h> <errno. struct sockaddr_in server.h> <linux/socket. exit(1). sockaddrlen = sizeof(struct sockaddr_in).h> void close_socket(int sd) { int cs. strerror(errno)). client.h> <linux/in. clientlen. int messagelen. } } #define SERVER (129<<24 | 215<<16 | 58<<8 | 7) #define MESSAGELEN 1024 #define SERVER_PORT 5000 void main() { int ssd. csd. if ((cs = close(sd)) < 0) { printf(³close socket failed: %s\n´. 32 . ca. char message[MESSAGELEN]. int sockaddrlen.Operating Systems: IPC // Server-side socket demo progam #include #include #include #include <fcntl.

if (bind(ssd. strerror(errno)). strerror(errno)). 1) < 0) { printf(³listen failed: %s\n´. ssd). bzero(&server. 33 . fcntl(ssd. 0)) < 0) { printf(³socket create failed: %s\n´. F_GETFL) | O_NDELAY).s_addr = htonl(SERVER). close_socket(ssd). F_SETFL. (struct sockaddr *) &server. SOCK_STREAM. 8).sin_family = AF_INET. // big/little-endian conversion server. sockaddrlen) < 0) { printf(³server bind failed: %s\n´. } // make socket non-blocking fcntl(ssd.sin_addr.sin_zero. exit(1): } else printf(server socket created.sin_port = htons(SERVER_PORT).Operating Systems: IPC // create socket if ((ssd = socket (AF_NET. ssd = %d\n´. strerror(errno)). // bind socket to me server. server. exit(1). exit(1): } // listen on my socket for clients if (listen(ssd.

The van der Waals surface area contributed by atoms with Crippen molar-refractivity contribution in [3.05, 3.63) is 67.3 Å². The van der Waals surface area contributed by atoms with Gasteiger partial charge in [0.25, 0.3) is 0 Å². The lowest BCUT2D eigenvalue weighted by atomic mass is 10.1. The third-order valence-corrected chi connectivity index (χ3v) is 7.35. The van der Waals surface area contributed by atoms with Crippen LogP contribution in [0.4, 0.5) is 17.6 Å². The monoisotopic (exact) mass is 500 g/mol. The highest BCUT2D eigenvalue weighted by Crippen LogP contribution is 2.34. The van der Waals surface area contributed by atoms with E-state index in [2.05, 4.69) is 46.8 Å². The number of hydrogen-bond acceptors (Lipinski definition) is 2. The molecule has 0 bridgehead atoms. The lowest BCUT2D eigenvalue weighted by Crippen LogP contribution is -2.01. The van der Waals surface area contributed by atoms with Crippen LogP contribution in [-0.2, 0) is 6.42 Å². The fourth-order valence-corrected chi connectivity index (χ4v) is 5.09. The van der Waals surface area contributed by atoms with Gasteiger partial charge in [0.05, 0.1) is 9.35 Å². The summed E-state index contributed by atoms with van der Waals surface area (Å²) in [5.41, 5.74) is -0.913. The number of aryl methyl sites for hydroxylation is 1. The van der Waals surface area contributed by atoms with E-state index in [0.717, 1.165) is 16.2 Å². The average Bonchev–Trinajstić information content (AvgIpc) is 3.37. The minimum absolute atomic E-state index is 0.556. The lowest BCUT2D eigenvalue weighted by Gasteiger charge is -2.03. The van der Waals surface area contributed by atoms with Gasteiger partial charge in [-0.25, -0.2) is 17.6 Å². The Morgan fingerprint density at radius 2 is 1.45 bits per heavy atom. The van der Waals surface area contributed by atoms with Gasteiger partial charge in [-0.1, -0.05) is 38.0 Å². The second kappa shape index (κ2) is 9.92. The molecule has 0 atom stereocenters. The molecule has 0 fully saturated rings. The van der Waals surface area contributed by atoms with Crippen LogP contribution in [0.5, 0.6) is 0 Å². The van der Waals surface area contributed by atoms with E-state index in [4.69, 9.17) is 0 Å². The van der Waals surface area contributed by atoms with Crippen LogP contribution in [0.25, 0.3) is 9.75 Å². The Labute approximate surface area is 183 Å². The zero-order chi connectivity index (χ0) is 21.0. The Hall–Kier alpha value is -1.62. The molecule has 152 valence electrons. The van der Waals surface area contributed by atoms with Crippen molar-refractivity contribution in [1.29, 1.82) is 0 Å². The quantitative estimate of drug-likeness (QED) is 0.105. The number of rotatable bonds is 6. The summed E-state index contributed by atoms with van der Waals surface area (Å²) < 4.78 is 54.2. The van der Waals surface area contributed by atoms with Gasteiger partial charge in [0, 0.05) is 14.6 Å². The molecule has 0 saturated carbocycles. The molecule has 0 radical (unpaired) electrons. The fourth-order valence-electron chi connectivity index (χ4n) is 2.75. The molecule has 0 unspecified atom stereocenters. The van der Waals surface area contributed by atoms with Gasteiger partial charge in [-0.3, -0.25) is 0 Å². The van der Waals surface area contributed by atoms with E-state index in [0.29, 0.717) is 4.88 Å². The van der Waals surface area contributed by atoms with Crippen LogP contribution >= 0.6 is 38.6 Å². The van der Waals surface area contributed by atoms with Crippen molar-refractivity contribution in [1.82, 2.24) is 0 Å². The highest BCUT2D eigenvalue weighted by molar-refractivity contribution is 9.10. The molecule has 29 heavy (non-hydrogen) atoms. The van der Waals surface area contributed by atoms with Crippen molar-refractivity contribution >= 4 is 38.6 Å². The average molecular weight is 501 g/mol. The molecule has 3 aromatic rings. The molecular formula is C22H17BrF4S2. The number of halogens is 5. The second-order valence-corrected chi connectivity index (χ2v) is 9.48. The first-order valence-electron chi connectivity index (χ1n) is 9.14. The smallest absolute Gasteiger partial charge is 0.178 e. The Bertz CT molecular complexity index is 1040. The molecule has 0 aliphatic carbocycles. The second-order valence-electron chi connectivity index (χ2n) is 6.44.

sin_addr.%d. // send message to client sprintf(message. (ca>>8)&255. (ca>>24)&255. MESSAGELEN) < 0) { if (errno == EAGAIN) { 34 . message. csd = %d. sleep(1). while ((csd = accept(ssd. exit(1). ³Server calling client : hi!\n´). } else printf(³message sent to client\n´). csd. ca&255).Operating Systems: IPC // accept a client (non-blocking) clientlen = sockaddrlen.s_addr). // receive message from client if (read(csd. messagelen) != messagelen) { printf(write failed\n´).strlen(message)+1. if (write(csd. printf(³client accepted. close_socket(ssd).%d\n´. } ca = ntohl(client. messagelen .%d. exit(1). &client. &clientlen)) < 0) { if (errno == EAGAIN) { printf(³no client yet\n´). message. (ca>>16)&255. // wait a sec } else { printf(³accept failed: %s\n´. strerror(errno)). close_socker(ssd). IP = %d.